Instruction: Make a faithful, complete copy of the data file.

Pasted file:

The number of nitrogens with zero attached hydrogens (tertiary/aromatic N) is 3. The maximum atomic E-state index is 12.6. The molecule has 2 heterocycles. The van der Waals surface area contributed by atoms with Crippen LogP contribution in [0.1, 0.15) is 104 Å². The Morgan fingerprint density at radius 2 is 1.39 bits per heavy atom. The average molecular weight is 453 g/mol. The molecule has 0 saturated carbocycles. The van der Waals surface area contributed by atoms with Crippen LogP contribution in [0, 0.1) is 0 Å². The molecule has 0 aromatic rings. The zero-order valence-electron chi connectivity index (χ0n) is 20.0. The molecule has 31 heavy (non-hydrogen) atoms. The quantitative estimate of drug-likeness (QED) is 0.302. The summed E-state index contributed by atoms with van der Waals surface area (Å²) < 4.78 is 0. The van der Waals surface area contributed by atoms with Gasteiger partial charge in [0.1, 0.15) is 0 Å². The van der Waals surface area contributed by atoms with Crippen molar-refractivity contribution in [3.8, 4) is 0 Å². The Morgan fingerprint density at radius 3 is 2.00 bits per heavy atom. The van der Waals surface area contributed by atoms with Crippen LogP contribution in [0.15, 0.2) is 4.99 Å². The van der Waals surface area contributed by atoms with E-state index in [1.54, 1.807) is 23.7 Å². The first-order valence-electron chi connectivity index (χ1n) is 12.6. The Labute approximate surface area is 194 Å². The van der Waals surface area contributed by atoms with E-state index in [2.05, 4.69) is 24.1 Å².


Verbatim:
The number of nitrogens with zero attached hydrogens (tertiary/aromatic N) is 3. The maximum atomic E-state index is 12.6. The molecule has 2 heterocycles. The van der Waals surface area contributed by atoms with Crippen LogP contribution in [0.1, 0.15) is 104 Å². The Morgan fingerprint density at radius 2 is 1.39 bits per heavy atom. The average molecular weight is 453 g/mol. The molecule has 0 saturated carbocycles. The van der Waals surface area contributed by atoms with Crippen LogP contribution in [0, 0.1) is 0 Å². The molecule has 0 aromatic rings. The zero-order valence-electron chi connectivity index (χ0n) is 20.0. The molecule has 31 heavy (non-hydrogen) atoms. The quantitative estimate of drug-likeness (QED) is 0.302. The summed E-state index contributed by atoms with van der Waals surface area (Å²) < 4.78 is 0. The van der Waals surface area contributed by atoms with Gasteiger partial charge in [0.1, 0.15) is 0 Å². The van der Waals surface area contributed by atoms with Crippen molar-refractivity contribution in [3.8, 4) is 0 Å². The Morgan fingerprint density at radius 3 is 2.00 bits per heavy atom. The van der Waals surface area contributed by atoms with Crippen LogP contribution in [0.15, 0.2) is 4.99 Å². The van der Waals surface area contributed by atoms with E-state index in [1.54, 1.807) is 23.7 Å². The first-order valence-electron chi connectivity index (χ1n) is 12.6. The Labute approximate surface area is 194 Å². The van der Waals surface area contributed by atoms with E-state index in [2.05, 4.69) is 24.1 Å².